Q I purchased this “cordial set” at an estate sale. It is 12 inches high. It fits together snugly and resembles an oil lamp. I do know the owner was well traveled. I believe the set is Czechoslovakian, but this is only a guess. Can you give me any information on it as well as its age and value?
– A.L., Tilghman, Md.
A Your fascinating kerosene lamp-form liqueur set is quite unusual. However, a wide variety of related sets were produced in Bohemia (and later Czechoslovakia) in the late 19th and early 20th century. Quite a few such sets featured large egg-shaped containers that opened to hold a small decanter and glasses. Your “lamp-form” design is much scarcer. There is a good market for the glass of this type and I suspect it might retail today in the $150-$250 range.
Q I have in my possession a shaving cup that was a piece in my father’s large occupational shaving mug collection. He considered this piece to be one of the gems of his collection. A photo of a similar cup can be found in Robert Blake Powell’s Antique Shaving Mugs of the United States, copyright 1972. Is it worth anything?
– M.V., Ormond Beach, Fla.
A I’m familiar with the Powell book on shaving mugs; it’s a classic among those collectors. However, in looking through more recent references and comparing it to bisque (unglazed porcelain) pieces that are shown, I believe this mug was most likely produced in Germany in the late 19th or early 20th century rather than around 1840 as the Powell book states. It is still an attractive example and I believe it would be valued around $200-$250 in the current shaving mug market.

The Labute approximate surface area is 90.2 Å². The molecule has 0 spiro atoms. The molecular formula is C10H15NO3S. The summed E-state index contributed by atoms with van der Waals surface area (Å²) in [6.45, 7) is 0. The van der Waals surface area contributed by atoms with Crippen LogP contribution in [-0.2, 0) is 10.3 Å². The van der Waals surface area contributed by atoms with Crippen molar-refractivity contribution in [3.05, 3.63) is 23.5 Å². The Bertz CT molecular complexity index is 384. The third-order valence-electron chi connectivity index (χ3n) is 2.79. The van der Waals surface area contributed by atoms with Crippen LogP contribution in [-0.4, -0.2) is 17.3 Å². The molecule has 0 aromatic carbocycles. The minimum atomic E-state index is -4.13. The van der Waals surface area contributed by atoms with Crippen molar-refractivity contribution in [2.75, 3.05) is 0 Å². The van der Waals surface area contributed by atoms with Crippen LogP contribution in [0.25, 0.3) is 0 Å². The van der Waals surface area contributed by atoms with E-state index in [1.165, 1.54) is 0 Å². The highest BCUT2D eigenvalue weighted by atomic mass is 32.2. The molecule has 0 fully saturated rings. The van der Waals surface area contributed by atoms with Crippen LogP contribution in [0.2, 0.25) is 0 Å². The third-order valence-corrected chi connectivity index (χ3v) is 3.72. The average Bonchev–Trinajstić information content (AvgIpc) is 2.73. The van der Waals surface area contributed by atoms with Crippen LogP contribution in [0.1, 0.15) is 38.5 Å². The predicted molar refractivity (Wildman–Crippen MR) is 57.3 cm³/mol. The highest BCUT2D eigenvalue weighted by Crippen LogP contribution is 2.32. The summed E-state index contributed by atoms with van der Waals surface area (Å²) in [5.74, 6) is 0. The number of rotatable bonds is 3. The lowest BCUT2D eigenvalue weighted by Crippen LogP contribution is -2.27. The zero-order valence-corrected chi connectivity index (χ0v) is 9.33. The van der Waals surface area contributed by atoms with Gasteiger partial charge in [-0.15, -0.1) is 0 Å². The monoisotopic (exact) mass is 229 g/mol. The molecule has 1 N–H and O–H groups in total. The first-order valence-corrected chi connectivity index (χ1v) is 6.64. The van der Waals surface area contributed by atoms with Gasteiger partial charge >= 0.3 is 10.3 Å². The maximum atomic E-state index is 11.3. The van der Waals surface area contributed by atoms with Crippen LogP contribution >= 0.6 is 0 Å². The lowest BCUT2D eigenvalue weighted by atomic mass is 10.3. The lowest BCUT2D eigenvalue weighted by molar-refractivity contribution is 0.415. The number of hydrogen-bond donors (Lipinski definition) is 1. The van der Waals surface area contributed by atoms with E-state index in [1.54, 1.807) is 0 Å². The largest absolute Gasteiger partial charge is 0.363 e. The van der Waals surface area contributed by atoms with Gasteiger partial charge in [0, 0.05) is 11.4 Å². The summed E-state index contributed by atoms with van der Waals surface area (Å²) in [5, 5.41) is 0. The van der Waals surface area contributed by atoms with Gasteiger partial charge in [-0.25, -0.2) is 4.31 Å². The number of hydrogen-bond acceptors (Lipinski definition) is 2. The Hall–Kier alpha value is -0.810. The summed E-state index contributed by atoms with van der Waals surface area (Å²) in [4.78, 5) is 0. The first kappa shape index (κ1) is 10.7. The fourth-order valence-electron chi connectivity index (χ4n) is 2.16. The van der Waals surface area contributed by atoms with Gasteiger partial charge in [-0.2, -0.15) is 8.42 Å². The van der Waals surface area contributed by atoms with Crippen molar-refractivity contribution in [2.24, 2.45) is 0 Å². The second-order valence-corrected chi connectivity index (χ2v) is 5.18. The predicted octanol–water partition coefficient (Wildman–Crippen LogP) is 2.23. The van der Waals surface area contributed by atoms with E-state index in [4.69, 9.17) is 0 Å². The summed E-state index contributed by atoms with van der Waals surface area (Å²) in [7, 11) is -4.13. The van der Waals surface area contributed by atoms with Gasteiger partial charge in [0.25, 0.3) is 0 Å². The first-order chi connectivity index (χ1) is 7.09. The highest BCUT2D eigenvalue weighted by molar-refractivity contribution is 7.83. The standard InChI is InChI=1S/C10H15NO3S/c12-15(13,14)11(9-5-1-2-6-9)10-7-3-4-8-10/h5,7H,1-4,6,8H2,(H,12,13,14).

Q This small white flower container has been in my family for more than 100 years. The piece has no markings on the bottom. The designs do no appear to be applies. The vase has lost its slender handle.
–L.C., Miami Beach, Fla.
A Your elaborate parian (a specialized variation of bisque) is very decorative and typical of designs popular during the late 1840s and into the 1850s. Such parian wares were produced in England and other countries but some choice examples were also produced in the United States. Some of the best-known manufacturers of American parian were located in the city of Bennington, Vt.
Years ago an important reference on all types of Bennington-produced pottery wares was written by Richard Carter Barret, the then-curator of the Bennington Museum. His book, Bennington Pottery and Porcelain, has remained an important reference for those who want to confirm that unmarked pieces they own were actually made in Bennington. Since many similar wares were produced at other factories this reference is considered a great identification guide.
I went through my copy of this book and did find your ewer illustrated in Plate 302, along with a number of other examples from Bennington. It would have been a product of the E. Fenton’s Works (1845-1858) or the United States Pottery (1852-1858). Not all the pieces from these firms were marked so finding it in the Barret book is important to collectors. Such early Bennington parian is very desirable; unfortunately your missing handle will greatly reduce any collector value. If perfect I suspect this piece might sell today in the $300-$600 range, but “as is” I can’t say what someone might offer.